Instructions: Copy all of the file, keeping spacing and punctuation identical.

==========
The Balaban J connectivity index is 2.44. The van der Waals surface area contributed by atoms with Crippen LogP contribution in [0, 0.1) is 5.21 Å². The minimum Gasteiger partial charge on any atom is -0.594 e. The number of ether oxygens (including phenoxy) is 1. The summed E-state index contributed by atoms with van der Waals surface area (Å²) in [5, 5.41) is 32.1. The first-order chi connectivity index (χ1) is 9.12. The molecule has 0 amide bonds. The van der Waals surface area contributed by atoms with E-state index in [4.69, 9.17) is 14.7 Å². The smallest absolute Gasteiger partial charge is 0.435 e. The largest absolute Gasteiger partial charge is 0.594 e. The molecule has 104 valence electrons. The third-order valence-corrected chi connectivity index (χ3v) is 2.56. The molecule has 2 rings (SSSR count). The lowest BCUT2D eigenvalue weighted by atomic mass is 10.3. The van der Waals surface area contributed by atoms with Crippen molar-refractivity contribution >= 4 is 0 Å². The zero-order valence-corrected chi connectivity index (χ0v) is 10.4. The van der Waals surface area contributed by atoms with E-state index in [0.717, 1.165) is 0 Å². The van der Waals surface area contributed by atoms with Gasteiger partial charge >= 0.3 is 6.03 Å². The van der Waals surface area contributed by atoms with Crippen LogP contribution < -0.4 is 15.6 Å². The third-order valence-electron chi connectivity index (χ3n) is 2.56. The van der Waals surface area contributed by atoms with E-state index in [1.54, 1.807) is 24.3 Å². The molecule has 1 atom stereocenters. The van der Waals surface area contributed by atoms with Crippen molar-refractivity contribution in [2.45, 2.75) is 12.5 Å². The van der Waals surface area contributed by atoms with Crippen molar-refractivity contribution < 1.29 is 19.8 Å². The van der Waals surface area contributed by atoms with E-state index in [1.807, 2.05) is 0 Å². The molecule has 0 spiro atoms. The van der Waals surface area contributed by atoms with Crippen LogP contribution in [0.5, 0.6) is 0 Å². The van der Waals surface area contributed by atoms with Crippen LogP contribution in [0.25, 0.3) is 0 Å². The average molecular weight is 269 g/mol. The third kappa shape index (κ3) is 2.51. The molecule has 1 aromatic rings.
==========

The Balaban J connectivity index is 2.44. The van der Waals surface area contributed by atoms with Crippen LogP contribution in [0, 0.1) is 5.21 Å². The minimum Gasteiger partial charge on any atom is -0.594 e. The number of ether oxygens (including phenoxy) is 1. The summed E-state index contributed by atoms with van der Waals surface area (Å²) in [5, 5.41) is 32.1. The first-order chi connectivity index (χ1) is 9.12. The molecule has 0 amide bonds. The van der Waals surface area contributed by atoms with E-state index in [4.69, 9.17) is 14.7 Å². The smallest absolute Gasteiger partial charge is 0.435 e. The largest absolute Gasteiger partial charge is 0.594 e. The molecule has 104 valence electrons. The third-order valence-corrected chi connectivity index (χ3v) is 2.56. The molecule has 2 rings (SSSR count). The lowest BCUT2D eigenvalue weighted by atomic mass is 10.3. The van der Waals surface area contributed by atoms with Crippen molar-refractivity contribution >= 4 is 0 Å². The zero-order valence-corrected chi connectivity index (χ0v) is 10.4. The van der Waals surface area contributed by atoms with E-state index in [0.717, 1.165) is 0 Å². The van der Waals surface area contributed by atoms with Gasteiger partial charge >= 0.3 is 6.03 Å². The van der Waals surface area contributed by atoms with Crippen LogP contribution < -0.4 is 15.6 Å². The third-order valence-electron chi connectivity index (χ3n) is 2.56. The van der Waals surface area contributed by atoms with E-state index in [1.54, 1.807) is 24.3 Å². The molecule has 1 atom stereocenters. The van der Waals surface area contributed by atoms with Crippen molar-refractivity contribution in [2.45, 2.75) is 12.5 Å². The van der Waals surface area contributed by atoms with Crippen molar-refractivity contribution < 1.29 is 19.8 Å². The van der Waals surface area contributed by atoms with E-state index in [1.807, 2.05) is 0 Å². The molecule has 0 spiro atoms. The van der Waals surface area contributed by atoms with Crippen LogP contribution in [0.5, 0.6) is 0 Å². The van der Waals surface area contributed by atoms with Crippen LogP contribution in [0.25, 0.3) is 0 Å². The average molecular weight is 269 g/mol. The third kappa shape index (κ3) is 2.51. The molecule has 1 aromatic rings.